Harold Schnitzer

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Harold J. Schnitzer (June 8, 1923 – April 27, 2011)[1] was an American businessman, civic leader, and philanthropist. Schnitzer is best remembered for having made over $80 million in charitable gifts over the course of his lifetime, including the establishment of the Harold Schnitzer Family Program in Judaic Studies at Portland State University in Portland, Oregon and at the University of Oregon in Eugene.

Biography[edit]

Early years[edit]

Harold Schnitzer was born in 1923 to Rose and Sam Schnitzer, ethnic Jewish émigrés from Tsarist Russia.[2] Harold was the fifth of seven children of the couple.[2] The elder Schnitzer was in the scrap metal business, beginning the Alaska Junk Company.[2]

Harold anticipated entering the steel industry from an early age, studying metallurgy at Massachusetts Institute of Technology, from which he graduated in 1944.[2]

Following graduation, Schnitzer served a stint in the U.S. Army during World War II as an ordnance specialist.[3]

Career[edit]

After the war, Schnitzer entered the family business, Schnitzer Steel Industries, for a time.[3] He did not wish to compete with his four brothers in the company, however, so in 1950 Harold Schnitzer decided to shift gears, selling his share of the business to provide capital for a new enterprise.[4]

The new enterprise founded was a real estate investment company known as Harsch Investment Properties.[2] The name of the firm, Harsch, derived from the first three letters of Harold Schnitzer's first and last names.[3]

Schnitzer began his career as a real estate developer with the purchase of an old warehouse in downtown Portland and its conversion into office space. Over the years Schnitzer's company grew to the point where it owned 130 properties with 21,000,000 square feet (2,000,000 m2) of rentable commercial space in five western states, as well as more than 1,000 apartments.[5] At the time of his death, Harsch Investment Properties employed 225 people.[4]

Charitable giving[edit]

From 1993 until his death in 2011, Harold Schnitzer and his wife Arlene were responsible for $80 million in charitable giving to a wide range of projects.[2] Some of these projects included the refurbishing of the Portland Art Museum, the creation of the Harold Schnitzer Diabetes Health Center at Oregon Health and Science University, the restoration of what is today known as the Arlene Schnitzer Concert Hall in Portland, and the establishment of the endowed Harold Schnitzer Program in Judaic Studies at Portland State University and the University of Oregon.[2]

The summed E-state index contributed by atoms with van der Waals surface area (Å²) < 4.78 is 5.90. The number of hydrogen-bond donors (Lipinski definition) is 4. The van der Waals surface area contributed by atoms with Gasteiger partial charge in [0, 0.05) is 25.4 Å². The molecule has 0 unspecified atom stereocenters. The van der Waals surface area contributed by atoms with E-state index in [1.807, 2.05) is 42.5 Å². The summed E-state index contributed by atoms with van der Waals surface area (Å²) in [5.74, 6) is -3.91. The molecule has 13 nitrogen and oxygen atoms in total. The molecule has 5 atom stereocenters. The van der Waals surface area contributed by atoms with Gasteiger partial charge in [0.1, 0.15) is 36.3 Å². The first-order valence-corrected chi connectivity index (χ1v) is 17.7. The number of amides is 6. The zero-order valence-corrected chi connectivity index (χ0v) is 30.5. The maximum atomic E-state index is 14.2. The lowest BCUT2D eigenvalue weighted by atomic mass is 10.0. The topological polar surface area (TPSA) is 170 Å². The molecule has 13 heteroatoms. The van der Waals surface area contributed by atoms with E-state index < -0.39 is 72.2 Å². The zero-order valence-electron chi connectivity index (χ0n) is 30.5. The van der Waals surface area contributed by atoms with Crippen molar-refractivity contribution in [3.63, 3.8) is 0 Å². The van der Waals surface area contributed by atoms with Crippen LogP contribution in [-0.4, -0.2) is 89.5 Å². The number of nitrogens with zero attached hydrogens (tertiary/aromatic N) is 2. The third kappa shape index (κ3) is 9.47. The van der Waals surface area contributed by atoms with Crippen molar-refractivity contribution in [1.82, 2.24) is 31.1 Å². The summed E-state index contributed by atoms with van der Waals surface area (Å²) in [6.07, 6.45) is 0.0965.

Other prominent Oregon institutions supported by the Schnitzer family through the Harold and Arlene Schnitzer CARE Foundation included the Oregon Zoo[4] and Oregon Public Broadcasting.[6]

Schnitzer was also a financial supporter of such cultural institutions as the Oregon Symphony, the Portland Opera, and the Oregon Ballet, in addition to various educational and social service programs.[2] Schnitzer was also a supporter of programs within Oregon's Jewish community, including the Mittleman Jewish Community Center, the Portland Jewish Academy, and an independent and assisted living facility for elders known as Rose Schnitzer Manor.[2]

Death and legacy[edit]

Harold Schnitzer died April 27, 2011, in Portland, Oregon, following a two-year battle with abdominal cancer.[3]

Oregon Governor John Kitzhaber recalled of Schnitzer that "he was incredibly easy to be around. He made you feel at ease. He was powerful and wealthy yet at ease. He didn't take himself that seriously."[4]

Schnitzer was remembered by U.S. Senator Ron Wyden as "one of those really rare individuals you call a vintage Oregonian.... who almost always says when you begin to talk to him, 'What can I do to help?'"[2]

References[edit]

  1. ^ "Harold J. Schnitzer obituary". The Oregonian. May 2011. 
  2. ^ a b c d e f g h i j Paul Haist, "Harold Schnitzer Passes from Scene," Jewish Review, vol. 53, no. 20 (May 1, 2011), pp. 1, 30.
  3. ^ a b c d "Harold Schnitzer: 1923–2011," University of Oregon Foundation, giving.uoregon.edu/
  4. ^ a b c d Legacy of Portland's Harold Schnitzer Extended from Real Estate to Wide-Ranging Philanthropy," The Oregonian, April 27, 2011; updated April 28, 2011.
  5. ^ Alan D. Abbey, "The Eulogizer: Philanthropist Harold Schnitzer..." Jewish Telegraph Agency, May 12, 2011.
  6. ^ "The Harold & Arlene Schnitzer CARE Foundation Make $1.5 Million Gift to OPB," Oregon Public Broadcasting, pressroom.opb.org/ September 17, 2007.

External links[edit]